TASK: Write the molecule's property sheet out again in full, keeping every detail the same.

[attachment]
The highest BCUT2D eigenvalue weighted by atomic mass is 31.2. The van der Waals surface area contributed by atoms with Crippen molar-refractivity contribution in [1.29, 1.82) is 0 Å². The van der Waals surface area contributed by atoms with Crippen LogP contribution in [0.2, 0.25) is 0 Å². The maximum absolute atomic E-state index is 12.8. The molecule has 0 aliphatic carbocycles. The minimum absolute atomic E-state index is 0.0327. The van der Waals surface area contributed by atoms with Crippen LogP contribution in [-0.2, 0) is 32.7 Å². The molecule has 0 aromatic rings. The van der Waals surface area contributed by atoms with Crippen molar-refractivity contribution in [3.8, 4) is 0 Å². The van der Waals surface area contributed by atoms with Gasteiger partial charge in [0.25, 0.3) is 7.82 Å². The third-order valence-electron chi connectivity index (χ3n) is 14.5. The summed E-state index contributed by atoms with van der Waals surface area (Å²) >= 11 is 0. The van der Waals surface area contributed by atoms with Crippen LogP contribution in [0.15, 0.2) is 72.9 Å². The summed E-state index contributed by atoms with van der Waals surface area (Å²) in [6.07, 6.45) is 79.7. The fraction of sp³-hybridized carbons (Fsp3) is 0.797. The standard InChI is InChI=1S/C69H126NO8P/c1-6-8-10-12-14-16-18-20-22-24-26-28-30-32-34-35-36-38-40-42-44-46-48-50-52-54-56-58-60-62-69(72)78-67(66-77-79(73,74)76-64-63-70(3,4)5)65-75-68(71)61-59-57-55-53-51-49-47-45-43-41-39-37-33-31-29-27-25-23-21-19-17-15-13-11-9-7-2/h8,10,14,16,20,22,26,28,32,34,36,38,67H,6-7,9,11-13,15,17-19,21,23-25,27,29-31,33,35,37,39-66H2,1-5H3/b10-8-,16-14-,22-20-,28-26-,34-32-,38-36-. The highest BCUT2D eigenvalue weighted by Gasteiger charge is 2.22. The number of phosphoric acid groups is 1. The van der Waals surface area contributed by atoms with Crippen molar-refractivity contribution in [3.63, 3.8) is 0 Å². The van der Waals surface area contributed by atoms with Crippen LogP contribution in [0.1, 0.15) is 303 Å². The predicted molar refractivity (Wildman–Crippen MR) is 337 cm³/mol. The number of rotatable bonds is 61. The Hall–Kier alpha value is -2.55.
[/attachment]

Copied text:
The highest BCUT2D eigenvalue weighted by atomic mass is 31.2. The van der Waals surface area contributed by atoms with Crippen molar-refractivity contribution in [1.29, 1.82) is 0 Å². The van der Waals surface area contributed by atoms with Crippen LogP contribution in [0.2, 0.25) is 0 Å². The maximum absolute atomic E-state index is 12.8. The molecule has 0 aliphatic carbocycles. The minimum absolute atomic E-state index is 0.0327. The van der Waals surface area contributed by atoms with Crippen LogP contribution in [-0.2, 0) is 32.7 Å². The molecule has 0 aromatic rings. The van der Waals surface area contributed by atoms with Crippen molar-refractivity contribution in [3.8, 4) is 0 Å². The van der Waals surface area contributed by atoms with Gasteiger partial charge in [0.25, 0.3) is 7.82 Å². The third-order valence-electron chi connectivity index (χ3n) is 14.5. The summed E-state index contributed by atoms with van der Waals surface area (Å²) >= 11 is 0. The van der Waals surface area contributed by atoms with Crippen LogP contribution in [0.15, 0.2) is 72.9 Å². The summed E-state index contributed by atoms with van der Waals surface area (Å²) in [6.07, 6.45) is 79.7. The fraction of sp³-hybridized carbons (Fsp3) is 0.797. The standard InChI is InChI=1S/C69H126NO8P/c1-6-8-10-12-14-16-18-20-22-24-26-28-30-32-34-35-36-38-40-42-44-46-48-50-52-54-56-58-60-62-69(72)78-67(66-77-79(73,74)76-64-63-70(3,4)5)65-75-68(71)61-59-57-55-53-51-49-47-45-43-41-39-37-33-31-29-27-25-23-21-19-17-15-13-11-9-7-2/h8,10,14,16,20,22,26,28,32,34,36,38,67H,6-7,9,11-13,15,17-19,21,23-25,27,29-31,33,35,37,39-66H2,1-5H3/b10-8-,16-14-,22-20-,28-26-,34-32-,38-36-. The highest BCUT2D eigenvalue weighted by Gasteiger charge is 2.22. The number of phosphoric acid groups is 1. The van der Waals surface area contributed by atoms with Crippen molar-refractivity contribution in [3.63, 3.8) is 0 Å². The van der Waals surface area contributed by atoms with Crippen LogP contribution in [0.1, 0.15) is 303 Å². The predicted molar refractivity (Wildman–Crippen MR) is 337 cm³/mol. The number of rotatable bonds is 61. The Hall–Kier alpha value is -2.55.